The warm wood floors gleamed under the soft glow of strategically placed table lamps. Oak bookcases brimmed with textbooks and leafy green plants flourished in decorative pots. John Hagney sat in a rocking chair at the back of the room, and listened thoughtfully while student Adam Moyer presented his research paper. This Lewis and Clark High School classroom could easily be mistaken for a college classroom. The effect is intentional.
Since 1994, Hagney has taught Practicum in Community Involvement to Lewis and Clark seniors. PICI is an award-winning service-learning course Hagney created, through which students acquire expertise on an issue of their choice. The students are guided by a mentor with academic and career credentials compatible with their topic, consult with EWU faculty on their research, and intern three hours a week throughout the academic year at a community organization addressing this issue.
“The best kind of learning is experiential,” Hagney said. “In a conventional social studies class students learn about societal problems, but they don’t learn how to begin to solve those problems. This class affords them enough experience to begin to think that way.”
For example, Moyer’s topic is the effect of the Internet on the doctor-patient relationship. He’s serving his internship at Deaconess Medical Center where he can speak with the staff about the ways the availability of online information has impacted relationships with patients.
The value of this kind of interaction is clear. “It takes otherwise academic issues and puts a human face on them,” Hagney said.
The students choose their topics after Hagney explains how Spokane compares to other cities.
“Once they know what the problems are they look at the services available to address those issues. From there they choose which organization interests them; then they work there awhile and develop research. PICI is 50 percent research-based,” he said.
While Moyer volunteers at Deaconess, other students serve at Habitat for Humanity, Community Minded Television and the Evergreen Club, among other organizations.
Students Nick Cypro and Flo Duval are interning at Main Market Co-op. The Market is a nonprofit, full-service natural food store owned and managed by its members. Cypro’s topic is sustainable agriculture. “I work with all the different employees at the Main Market,” he said. “I learn about how they produce as opposed to corporations.”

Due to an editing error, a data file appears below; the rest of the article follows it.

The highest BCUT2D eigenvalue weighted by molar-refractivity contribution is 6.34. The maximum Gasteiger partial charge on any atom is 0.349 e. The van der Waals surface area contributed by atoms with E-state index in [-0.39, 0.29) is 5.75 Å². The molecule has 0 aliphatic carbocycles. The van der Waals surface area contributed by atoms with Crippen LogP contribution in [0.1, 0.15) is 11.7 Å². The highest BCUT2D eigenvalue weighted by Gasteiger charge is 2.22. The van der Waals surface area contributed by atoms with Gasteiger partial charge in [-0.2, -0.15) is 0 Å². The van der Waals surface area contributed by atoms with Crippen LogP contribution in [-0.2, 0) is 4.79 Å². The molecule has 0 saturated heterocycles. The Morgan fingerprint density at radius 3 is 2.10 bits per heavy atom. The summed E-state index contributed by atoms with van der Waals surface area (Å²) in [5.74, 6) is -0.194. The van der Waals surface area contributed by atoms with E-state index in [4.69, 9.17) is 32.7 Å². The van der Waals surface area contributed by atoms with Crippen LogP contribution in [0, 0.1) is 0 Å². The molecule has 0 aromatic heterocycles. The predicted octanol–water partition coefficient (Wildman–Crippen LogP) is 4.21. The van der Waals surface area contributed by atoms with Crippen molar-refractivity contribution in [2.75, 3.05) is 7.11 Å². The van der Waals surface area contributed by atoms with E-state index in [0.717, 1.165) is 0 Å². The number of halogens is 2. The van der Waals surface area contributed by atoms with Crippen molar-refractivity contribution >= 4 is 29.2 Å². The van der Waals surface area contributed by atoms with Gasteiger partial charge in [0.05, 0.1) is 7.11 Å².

Duval’s subject involves how to make healthy food accessible to low-income people. Through her time at the Market she said, “I’ve learned that when it comes to healthy food and low-income folks it really isn’t about accessibility as much as education.”
She said she appreciates the opportunity to get involved in the community. “My class schedule is pretty rigorous, so I wouldn’t have time to volunteer unless it’s part of a class.”
Duval also enjoys hearing about her fellow students topics. “I learn from the other students as well – their projects are interesting.”
As Moyer shared his findings with the class, the students asked questions and offered suggestions. This presentation was his final chance to refine his research with student input before EWU professors read his paper.
This university partnership sets PICI apart from other high school classes. PICI interns are eligible for five quarter hours of EWU social and behavioral sciences credits, fully funded through Running Start.
“It’s been a wonderful relationship since its inception,” said Jeff Stafford, assistant dean of the College of Social and Behavioral Sciences and Social Work. “The students visit us each fall. We treat them to lunch and a campus tour.”
The faculty at Eastern maintains active involvement with the students. “We brainstorm with them about their research projects,” Stafford said. “Our job is coaching and visiting with them and helping them improve their research papers.”
It’s a win-win collaboration. The teens get expert advice from college professors and Stafford said the faculty enjoys working with the students. “We have people who’ve never missed a year,” he said. “It’s an exciting chance to interact with some bright students. What makes for success in college is being involved and engaged – PICI students have already had that opportunity.”
Community mentors also like the interaction with students. Currently, Dave Heyamoto from Spokane Neighborhood Action Programs, financial access department, is working with three PICI interns. “The students he (Hagney) has provided have been wonderful kids – really motivated and interested in what we’re doing,” said Heyamoto.
“Our objective is to help people become financially stable and independent and start a small business. The students attended our business plan workshop. They learned about credit repair and money management. They get a chance to see and work with people they might not normally be involved with.”
Hagney’s 36 years as a teacher with Spokane Public Schools and his connections with the community and EWU have afforded him the opportunity to create this unique high school course.
As Moyer wrapped up his presentation, Hagney said he’s delighted when his students strive to make a difference through continued community involvement.
He cites Jordan Clark, a 2006 PICI alum who currently serves on President Obama’s staff, and Emily Doerr, a 2003 graduate who works as a training coordinator for the USDA’s Cochran Fellowship Program.
For Hagney his students’ successes are ample reward for the many years he’s invested developing the PICI curriculum.
He described a recent conversation about the teaching profession in which someone mentioned the old cliché that you won’t ever get rich teaching. “I responded, Au contraire!” Hagney said. “I am incomparably rich for I learn and teach that which I love.”
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